4. Singh, Ajit, 1996. "Catching up with the West: a perspective on Asian economic development," MPRA Paper 54925, University Library of Munich, Germany.
  5. Rajgopal, Shiva & Venkatachalam, Mohan, 2011. "Financial reporting quality and idiosyncratic return volatility," Journal of Accounting and Economics, Elsevier, Elsevier, vol. 51(1-2), pages 1-20, February.
  6. John Y. Campbell & Kenneth A. Froot, 1994. "International Experiences with Securities Transaction Taxes," NBER Chapters, in: The Internationalization of Equity Markets, pages 277-308 National Bureau of Economic Research, Inc.
  7. Frank Gyamfi-Yeboah & Alan Ziobrowski & Philip Seagraves, 2014. "Institutional Ownership and the Dynamics of Trading Volume around FFO Announcements," The Journal of Real Estate Finance and Economics, Springer, Springer, vol. 49(1), pages 73-90, July.
  8. Peter Cziraki & Moqi Xu, 2014. "Ceo Job Security And Risk-Taking," FMG Discussion Papers, Financial Markets Group dp729, Financial Markets Group.
  9. Konstantin Milbradt & Martin Oehmke, 2014. "Maturity Rationing and Collective Short-Termism," NBER Working Papers 19946, National Bureau of Economic Research, Inc.
  10. Ajit Singh, 1998. "Savings, investment and the corporation in the East Asian miracle," Journal of Development Studies, Taylor & Francis Journals, vol. 34(6), pages 112-137.
  11. Kamakshya Trivedi & Garry Young, 2006. "Defined benefit company pensions and corporate valuations: simulation and empirical evidence from the United Kingdom," Bank of England working papers 289, Bank of England.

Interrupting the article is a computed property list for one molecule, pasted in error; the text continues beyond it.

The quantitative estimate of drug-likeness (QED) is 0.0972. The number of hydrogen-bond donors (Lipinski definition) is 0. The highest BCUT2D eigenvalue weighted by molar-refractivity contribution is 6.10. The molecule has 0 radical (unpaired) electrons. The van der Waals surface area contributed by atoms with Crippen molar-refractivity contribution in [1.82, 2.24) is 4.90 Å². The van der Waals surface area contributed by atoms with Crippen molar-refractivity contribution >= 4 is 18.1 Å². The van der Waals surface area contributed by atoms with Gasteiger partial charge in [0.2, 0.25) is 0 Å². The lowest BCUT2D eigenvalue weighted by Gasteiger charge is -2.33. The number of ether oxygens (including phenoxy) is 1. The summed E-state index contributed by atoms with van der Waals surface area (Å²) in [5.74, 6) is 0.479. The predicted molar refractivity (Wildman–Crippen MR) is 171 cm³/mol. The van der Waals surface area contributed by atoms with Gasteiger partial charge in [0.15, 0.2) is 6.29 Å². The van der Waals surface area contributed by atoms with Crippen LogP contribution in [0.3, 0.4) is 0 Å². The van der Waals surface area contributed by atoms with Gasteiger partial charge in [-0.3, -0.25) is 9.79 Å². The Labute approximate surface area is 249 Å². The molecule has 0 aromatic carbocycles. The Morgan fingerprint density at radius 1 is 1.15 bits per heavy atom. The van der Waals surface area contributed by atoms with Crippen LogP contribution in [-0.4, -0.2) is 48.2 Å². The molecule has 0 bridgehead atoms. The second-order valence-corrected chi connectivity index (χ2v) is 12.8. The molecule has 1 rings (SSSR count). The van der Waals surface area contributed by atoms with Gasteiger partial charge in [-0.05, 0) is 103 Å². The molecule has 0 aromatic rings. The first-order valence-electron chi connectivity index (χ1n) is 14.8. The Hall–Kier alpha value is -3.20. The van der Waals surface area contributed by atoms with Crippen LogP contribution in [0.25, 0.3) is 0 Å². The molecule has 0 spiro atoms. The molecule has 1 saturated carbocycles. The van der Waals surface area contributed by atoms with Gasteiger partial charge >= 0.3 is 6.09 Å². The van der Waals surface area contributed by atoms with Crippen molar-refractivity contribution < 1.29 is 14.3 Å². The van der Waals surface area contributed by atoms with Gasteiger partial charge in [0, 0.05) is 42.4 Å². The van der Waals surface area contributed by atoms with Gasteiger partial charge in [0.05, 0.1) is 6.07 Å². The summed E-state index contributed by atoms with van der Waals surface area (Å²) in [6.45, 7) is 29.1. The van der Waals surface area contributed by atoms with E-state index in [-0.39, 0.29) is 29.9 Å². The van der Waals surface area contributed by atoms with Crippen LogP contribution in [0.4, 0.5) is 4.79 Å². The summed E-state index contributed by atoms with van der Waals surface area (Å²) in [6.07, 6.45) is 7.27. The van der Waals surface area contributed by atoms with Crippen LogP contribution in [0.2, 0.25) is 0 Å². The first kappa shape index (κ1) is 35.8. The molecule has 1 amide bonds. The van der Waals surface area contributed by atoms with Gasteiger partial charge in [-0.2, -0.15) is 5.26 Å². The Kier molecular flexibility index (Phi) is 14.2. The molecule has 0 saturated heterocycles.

12. Francis, Jennifer & Smith, Abbie, 1995. "Agency costs and innovation some empirical evidence," Journal of Accounting and Economics, Elsevier, Elsevier, vol. 19(2-3), pages 383-409, April.
  13. Bushee, Brian J. & Matsumoto, Dawn A. & Miller, Gregory S., 2003. "Open versus closed conference calls: the determinants and effects of broadening access to disclosure," Journal of Accounting and Economics, Elsevier, Elsevier, vol. 34(1-3), pages 149-180, January.
  14. Ferris, Stephen P. & Yan, Xuemin (Sterling), 2009. "Agency costs, governance, and organizational forms: Evidence from the mutual fund industry," Journal of Banking & Finance, Elsevier, vol. 33(4), pages 619-626, April.
  15. John Thanassoulis, 2013. "Short-Term Shareholders, Bubbles, And CEO Myopia," Economics Series Working Papers 663, University of Oxford, Department of Economics.
  16. John Thanassoulis, 2011. "Industrial Structure, Executives' Pay And Myopic Risk Taking," Economics Series Working Papers 571, University of Oxford, Department of Economics.
  17. Calcagno, Riccardo & Heider, Florian, 2007. "Market based compensation, price informativeness and short-term trading," Working Paper Series, European Central Bank 0735, European Central Bank.